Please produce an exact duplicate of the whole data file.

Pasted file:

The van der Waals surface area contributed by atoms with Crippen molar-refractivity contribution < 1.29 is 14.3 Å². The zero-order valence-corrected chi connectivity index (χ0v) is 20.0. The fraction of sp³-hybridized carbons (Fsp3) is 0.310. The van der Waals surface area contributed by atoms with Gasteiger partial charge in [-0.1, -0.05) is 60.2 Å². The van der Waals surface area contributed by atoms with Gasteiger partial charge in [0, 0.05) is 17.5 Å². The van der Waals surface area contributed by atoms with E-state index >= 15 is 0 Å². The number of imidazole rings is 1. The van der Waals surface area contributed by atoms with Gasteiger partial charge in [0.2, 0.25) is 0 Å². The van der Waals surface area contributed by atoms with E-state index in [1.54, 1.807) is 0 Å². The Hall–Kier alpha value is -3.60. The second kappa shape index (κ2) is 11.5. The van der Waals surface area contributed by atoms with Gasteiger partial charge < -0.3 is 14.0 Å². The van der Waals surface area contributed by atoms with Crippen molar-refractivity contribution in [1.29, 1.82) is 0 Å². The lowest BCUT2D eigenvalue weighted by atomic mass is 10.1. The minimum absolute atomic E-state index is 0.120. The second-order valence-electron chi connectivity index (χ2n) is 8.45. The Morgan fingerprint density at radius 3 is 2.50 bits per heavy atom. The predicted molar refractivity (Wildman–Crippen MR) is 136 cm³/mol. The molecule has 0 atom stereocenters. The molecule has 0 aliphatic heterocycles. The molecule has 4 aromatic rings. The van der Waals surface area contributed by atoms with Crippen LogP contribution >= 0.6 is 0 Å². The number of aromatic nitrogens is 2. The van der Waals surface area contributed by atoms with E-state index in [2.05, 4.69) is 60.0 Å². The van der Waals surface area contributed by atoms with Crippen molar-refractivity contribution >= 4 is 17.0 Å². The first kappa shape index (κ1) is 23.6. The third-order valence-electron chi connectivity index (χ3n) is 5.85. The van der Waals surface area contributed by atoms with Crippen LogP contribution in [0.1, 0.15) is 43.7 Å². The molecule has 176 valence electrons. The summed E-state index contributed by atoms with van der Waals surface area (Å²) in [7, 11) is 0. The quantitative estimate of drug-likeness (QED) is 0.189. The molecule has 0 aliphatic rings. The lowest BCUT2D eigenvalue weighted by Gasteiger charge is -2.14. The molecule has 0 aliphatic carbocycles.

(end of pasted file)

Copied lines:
The van der Waals surface area contributed by atoms with Crippen molar-refractivity contribution < 1.29 is 14.3 Å². The zero-order valence-corrected chi connectivity index (χ0v) is 20.0. The fraction of sp³-hybridized carbons (Fsp3) is 0.310. The van der Waals surface area contributed by atoms with Gasteiger partial charge in [-0.1, -0.05) is 60.2 Å². The van der Waals surface area contributed by atoms with Gasteiger partial charge in [0, 0.05) is 17.5 Å². The van der Waals surface area contributed by atoms with E-state index >= 15 is 0 Å². The number of imidazole rings is 1. The van der Waals surface area contributed by atoms with Gasteiger partial charge in [0.2, 0.25) is 0 Å². The van der Waals surface area contributed by atoms with E-state index in [1.54, 1.807) is 0 Å². The Hall–Kier alpha value is -3.60. The second kappa shape index (κ2) is 11.5. The van der Waals surface area contributed by atoms with Gasteiger partial charge < -0.3 is 14.0 Å². The van der Waals surface area contributed by atoms with Crippen molar-refractivity contribution in [1.29, 1.82) is 0 Å². The lowest BCUT2D eigenvalue weighted by atomic mass is 10.1. The minimum absolute atomic E-state index is 0.120. The second-order valence-electron chi connectivity index (χ2n) is 8.45. The Morgan fingerprint density at radius 3 is 2.50 bits per heavy atom. The predicted molar refractivity (Wildman–Crippen MR) is 136 cm³/mol. The molecule has 0 atom stereocenters. The molecule has 0 aliphatic heterocycles. The molecule has 4 aromatic rings. The van der Waals surface area contributed by atoms with Crippen LogP contribution >= 0.6 is 0 Å². The number of aromatic nitrogens is 2. The van der Waals surface area contributed by atoms with E-state index in [2.05, 4.69) is 60.0 Å². The van der Waals surface area contributed by atoms with Crippen molar-refractivity contribution >= 4 is 17.0 Å². The first kappa shape index (κ1) is 23.6. The third-order valence-electron chi connectivity index (χ3n) is 5.85. The van der Waals surface area contributed by atoms with Crippen LogP contribution in [0.1, 0.15) is 43.7 Å². The molecule has 176 valence electrons. The summed E-state index contributed by atoms with van der Waals surface area (Å²) in [7, 11) is 0. The quantitative estimate of drug-likeness (QED) is 0.189. The molecule has 0 aliphatic rings. The lowest BCUT2D eigenvalue weighted by Gasteiger charge is -2.14. The molecule has 0 aliphatic carbocycles.